The lives of these three women intersect in various ways… across countries, continents and through cultural barriers.

Lilac Girls is not my normal genre. I usually only read a few historical fiction novels a year but I decided to join a local book club and this is the book they chose for the first meeting. I’ve got to admit, I have a TBR pile of new releases that I am dying to read, so it was really hard to get myself excited about this one. It wasn’t a bad read but it took me a while to get into it.

I have to say, one thing this book does right is to highlight historical aspects of WWII I haven’t read about before. I knew the Nazi’s did experiments at the camps but I wasn’t aware of the “rabbits” and the ways the camps rebelled in whatever small ways they could. I also really enjoyed Caroline’s story and was interested to find out that Caroline Ferriday was a real person.

One problem I had with this book, is that there were quite a few loose ends. For an almost 500 page book, I was looking for a bit more resolution. The only story that really tied up nicely was Kasia’s, whereas we are left to write our own ending to Caroline’s and Herta’s using a few bits and pieces. There was such a big build up to each of the girls’ stories, that the endings seemed somewhat unfinished.

The stories also felt massively disproportional. If I wasn’t so lazy, I would calculate how much book time each of the girls had. The intro to the girls focused mostly on Caroline; the middle on Kasia; and the end on a mix of Caroline and Kasia. Did anyone else notice this?

Overall, this wasn’t a bad read but I’ve read other historical fiction novels that called to me more. This one gets 3 stars from me.

That’s all for now!


Full of Beans

Hi Guys,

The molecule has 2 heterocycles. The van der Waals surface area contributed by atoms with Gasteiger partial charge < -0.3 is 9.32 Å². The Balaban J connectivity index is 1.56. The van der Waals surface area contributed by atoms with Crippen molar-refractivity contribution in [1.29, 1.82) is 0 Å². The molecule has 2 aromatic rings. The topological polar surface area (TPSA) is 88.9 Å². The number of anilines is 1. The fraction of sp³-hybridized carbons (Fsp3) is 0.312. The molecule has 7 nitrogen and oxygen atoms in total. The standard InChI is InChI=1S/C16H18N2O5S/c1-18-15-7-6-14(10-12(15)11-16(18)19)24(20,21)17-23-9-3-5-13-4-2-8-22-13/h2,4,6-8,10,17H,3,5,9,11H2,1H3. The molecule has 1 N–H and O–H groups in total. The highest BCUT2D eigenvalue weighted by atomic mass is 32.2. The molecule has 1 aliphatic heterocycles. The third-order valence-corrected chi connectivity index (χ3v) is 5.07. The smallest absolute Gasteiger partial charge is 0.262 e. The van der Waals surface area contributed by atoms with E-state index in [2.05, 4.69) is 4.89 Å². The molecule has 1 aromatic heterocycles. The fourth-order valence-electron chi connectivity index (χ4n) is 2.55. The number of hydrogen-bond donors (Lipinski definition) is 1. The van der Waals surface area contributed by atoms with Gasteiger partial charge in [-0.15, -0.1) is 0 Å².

There is just something about a lime green cover that attracts the eye. This cover looks modern, right? You wouldn’t expect to be picking up a historical fiction book about depression era Key West? Well, I was wrong and you would be too.

Full of Beans by Jennifer L. Holm follows Beans, one of the slickest, barefoot, marble playing hotshots of Key West. It is 1934 and the height of the Great Depression. Beans is always looking to make some change and his favorite hobby is going to the movies and watching baby super stars like Baby Laroy and Shirley Temple. Beans has grand expectations.

One day New Dealers descend on the town, determined to make Key West into a vacation hot spot. But garbage lines the streets, businesses are closed, houses are crumbling, wild dogs run rampant and no one wants to volunteer to help. Beans doesn’t believe the New Dealers for one second–adults are lying liars and Beans has plans of his own, plans with potentially major consequences.

Will the New Dealers save Key West? Will Beans find fame and will his plans succeed? Or will everything come crashing down?

Holm does it again with Full of Beans. This middle school read accomplishes so much. We get an entertaining story with moral lessons about lying and giving back. We get quite a bit of history, about a time so removed from the present that kids might not even be able to relate and yet it is done in a way that kids will believe. We also get an entertaining story with ups and downs and a read that moves along at a good pace.

This book would make an excellent 4th – 5th grade book discussion pick. Full of Beans can be used to introduce the Great Depression and one of the great success stories of Roosevelt’s New Deal. What’s great about this one is that it is a book parents would actually enjoy reading and discussing with their children. While the kids might not be familiar with the history, the Depression is a topic many adults are familiar with and could easily talk about. There are even discussion questions and further reading to get you started.